According to this new RBC report that severely downgraded Canada’s housing market:
“We expect home resales will fall another 17% in Canada by early next year after dropping 19% in the second quarter and 13% between the first quarter of 2021 and first quarter of 2022. Cumulatively, this 42% plummet (from record-high levels) since early 2021 would exceed the peak-to-trough declines of all four previous national downturns (-33% in 1981-1982, -33% in 1989-1990, -38% in 2008-2009 and -20% in 2016-2018).”
“Buyers in high-priced markets are especially sensitive to interest rates and we believe will struggle the most in the period ahead. Our forecast has home resales in British Columbia and Ontario cumulatively sagging 45% and 38%, respectively, in 2022 and 2023, setting the stage for a home price index drop exceeding 14% from quarterly peak to trough in both provinces.”
That’s not good.
Especially not good if you’re relying on your home near-term to fund your retirement. (I have no intentions of doing that ever for the record. I thought that was a bad idea 10 years ago.)
So, what does a “historic housing correction coming” mean to me?
Well, first off, I don’t want any historic housing correction to occur, let’s say that. But some (more) correction might be helpful…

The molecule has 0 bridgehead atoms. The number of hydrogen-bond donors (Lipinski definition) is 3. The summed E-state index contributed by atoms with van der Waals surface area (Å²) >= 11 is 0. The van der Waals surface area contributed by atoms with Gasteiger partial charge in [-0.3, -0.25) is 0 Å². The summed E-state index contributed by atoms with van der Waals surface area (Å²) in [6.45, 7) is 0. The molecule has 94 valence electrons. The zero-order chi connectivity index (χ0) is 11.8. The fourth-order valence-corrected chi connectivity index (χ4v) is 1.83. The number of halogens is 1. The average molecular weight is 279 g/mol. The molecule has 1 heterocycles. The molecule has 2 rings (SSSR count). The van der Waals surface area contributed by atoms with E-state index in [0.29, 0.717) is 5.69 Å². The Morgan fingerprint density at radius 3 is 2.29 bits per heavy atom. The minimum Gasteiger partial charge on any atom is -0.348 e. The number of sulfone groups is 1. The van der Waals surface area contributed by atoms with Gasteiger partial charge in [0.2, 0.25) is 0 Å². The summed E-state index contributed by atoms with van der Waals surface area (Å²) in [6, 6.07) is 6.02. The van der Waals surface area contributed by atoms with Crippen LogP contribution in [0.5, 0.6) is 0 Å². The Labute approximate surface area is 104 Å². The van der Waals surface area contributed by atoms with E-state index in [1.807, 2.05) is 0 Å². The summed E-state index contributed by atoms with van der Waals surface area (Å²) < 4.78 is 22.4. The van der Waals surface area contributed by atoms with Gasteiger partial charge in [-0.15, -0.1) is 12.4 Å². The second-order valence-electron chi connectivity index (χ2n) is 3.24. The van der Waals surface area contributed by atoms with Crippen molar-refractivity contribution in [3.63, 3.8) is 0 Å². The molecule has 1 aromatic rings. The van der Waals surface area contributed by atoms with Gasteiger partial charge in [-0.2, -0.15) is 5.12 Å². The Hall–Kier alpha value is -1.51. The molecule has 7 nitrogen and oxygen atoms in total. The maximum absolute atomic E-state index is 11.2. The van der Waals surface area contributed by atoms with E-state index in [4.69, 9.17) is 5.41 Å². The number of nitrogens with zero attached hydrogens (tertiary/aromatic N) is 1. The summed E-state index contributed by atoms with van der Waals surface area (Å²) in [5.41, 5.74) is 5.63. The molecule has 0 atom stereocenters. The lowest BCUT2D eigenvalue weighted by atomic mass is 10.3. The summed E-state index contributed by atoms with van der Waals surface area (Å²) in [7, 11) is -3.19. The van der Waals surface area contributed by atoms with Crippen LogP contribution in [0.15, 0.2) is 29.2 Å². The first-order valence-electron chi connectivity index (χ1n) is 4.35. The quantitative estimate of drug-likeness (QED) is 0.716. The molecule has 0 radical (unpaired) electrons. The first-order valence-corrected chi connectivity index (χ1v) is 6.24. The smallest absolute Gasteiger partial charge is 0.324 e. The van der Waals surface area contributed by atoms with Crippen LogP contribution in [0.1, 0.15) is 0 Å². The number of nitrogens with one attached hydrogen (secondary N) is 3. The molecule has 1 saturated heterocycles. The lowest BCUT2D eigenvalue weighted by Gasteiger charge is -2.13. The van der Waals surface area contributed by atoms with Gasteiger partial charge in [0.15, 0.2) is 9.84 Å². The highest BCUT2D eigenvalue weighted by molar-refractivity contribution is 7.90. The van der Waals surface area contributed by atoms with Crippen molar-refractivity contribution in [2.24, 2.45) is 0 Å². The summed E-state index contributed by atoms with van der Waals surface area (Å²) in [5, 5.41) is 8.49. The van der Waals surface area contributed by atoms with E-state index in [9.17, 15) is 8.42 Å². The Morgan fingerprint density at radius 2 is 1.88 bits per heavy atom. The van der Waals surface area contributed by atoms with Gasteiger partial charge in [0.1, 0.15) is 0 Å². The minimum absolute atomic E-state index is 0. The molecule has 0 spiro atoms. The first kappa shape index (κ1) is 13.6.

Then again, I’ve always seen our home (whether that was in Ottawa, just outside the city, or now back in the city where we now live for the last three years) as a place to live. I/we have to live somewhere. Whether my home is worth $600,000, $900,000 or $1.2 million – while I would like to say it matters it doesn’t to a degree.
Two, while any epic housing correction (that decreases the value of our home significantly) isn’t great, I have no intentions of moving/cashing in, other. This is akin to buy low, sell high. If I’m not selling our condo, what does it matter to my net worth?
Finally, three, I welcome a bit of a housing reset. I’ve never believed money should be cheap for everyone – without any long-term borrowing consequences. I’m not advocating I want to see any consumer broke, bankrupt, or forced to take a consumer proposal. Rather, I simply don’t believe most folks should have access to low, nearly-free credit; an unlimited bankroll. Like trust, credit must be earned and maintained. It is my hope with some higher inflation, higher interest rates, we entrench more financial discipline into everyone – creditors and borrowers alike.
As a project manager, I tend to look at the downside risks more often than not – I look at both risks in the project and risks of the project. This might seem like semantics to many people but they are fundamentally different.